Australian Political Studies Association Annual Conference 2014

News and announcements

Many, many thanks to everyone who participated in the conference; it was a tremendous team effort and could not have happened without the hard work and leadership of so many colleagues, especially Rich Frank, Kati Ferro and Lisa Fennis, as well as the Program Committee and colleagues in the Department of Government and International Relations.

If you haven't yet done so, please participate in a brief survey and send us your evaluation of the event, so that APSA can learn from your suggestions for improving future meetings. The information which is gathered will be published by APSA in a conference report.

Photos are uploaded from each day of the event. These are also available on Facebook APSA2014.

We hope to welcome you again in Sydney on future occasions!

Key to streams: AI: Australian and Indigenous Politics; CP: Comparative Politics; CT Conference Theme Democracy, Autocracy, and Elections; EP Environmental Politics; IR International Relations, PT Political Theory; PP Public Policy; OS Open Stream. Key to workshops: EIW Challenges of Electoral Integrity in Asia-Pacific; CIPW Comparative Immigration Policies and Politics; EMW The Future of Environmental Movements; LPW The Legal Regulation of Political Parties; GW Graduate Workshop; CPT Comparative Political Finance Workshop.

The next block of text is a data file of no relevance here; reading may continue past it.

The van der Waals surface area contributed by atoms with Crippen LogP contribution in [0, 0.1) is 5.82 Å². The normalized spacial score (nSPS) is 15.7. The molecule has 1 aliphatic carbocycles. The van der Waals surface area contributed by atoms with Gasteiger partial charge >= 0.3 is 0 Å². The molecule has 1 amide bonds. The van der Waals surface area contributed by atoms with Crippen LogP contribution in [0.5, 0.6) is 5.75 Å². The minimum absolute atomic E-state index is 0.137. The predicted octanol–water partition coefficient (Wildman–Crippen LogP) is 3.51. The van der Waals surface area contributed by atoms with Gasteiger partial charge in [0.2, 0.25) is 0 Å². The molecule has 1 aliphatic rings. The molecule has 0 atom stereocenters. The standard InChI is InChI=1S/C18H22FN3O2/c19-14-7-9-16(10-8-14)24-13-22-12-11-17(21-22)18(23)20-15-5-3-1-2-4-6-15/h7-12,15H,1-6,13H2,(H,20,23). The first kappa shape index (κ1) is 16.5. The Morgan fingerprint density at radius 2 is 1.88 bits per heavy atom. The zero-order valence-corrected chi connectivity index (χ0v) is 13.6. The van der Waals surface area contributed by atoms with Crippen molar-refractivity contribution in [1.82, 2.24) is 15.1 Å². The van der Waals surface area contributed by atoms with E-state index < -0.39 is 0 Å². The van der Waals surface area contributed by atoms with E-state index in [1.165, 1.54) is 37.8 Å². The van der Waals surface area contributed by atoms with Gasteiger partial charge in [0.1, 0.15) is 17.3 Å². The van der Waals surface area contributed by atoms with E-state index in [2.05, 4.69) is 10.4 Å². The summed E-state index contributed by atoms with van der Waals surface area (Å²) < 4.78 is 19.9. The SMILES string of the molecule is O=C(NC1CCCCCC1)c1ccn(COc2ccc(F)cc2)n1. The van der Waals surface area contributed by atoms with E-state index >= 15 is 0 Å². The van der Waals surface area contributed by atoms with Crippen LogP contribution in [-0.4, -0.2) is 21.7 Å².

Large outpatient clinics are a common type of healthcare facility in many countries, including France, Germany (long tradition), Switzerland, and most of the countries of Central and Eastern Europe (often using a mixed Soviet-German model), as well as in former Soviet republics such as Russia and Ukraine;[4] and in many countries across Asia and Africa.[5]

Recent[when?] Russian governments have attempted to replace the polyclinic model introduced during Soviet times with a more western model. However, this has failed.[6]

India has also set up huge numbers of polyclinics for former defence personnel. The network envisages 426 polyclinics in 343 districts of the country which will benefit about 33 lakh (3.3 million) ex-servicemen residing in remote and far-flung areas.[7]

Polyclinics are also the backbone of Cuba's primary care system and have been credited with a role in improving that nation's health indicators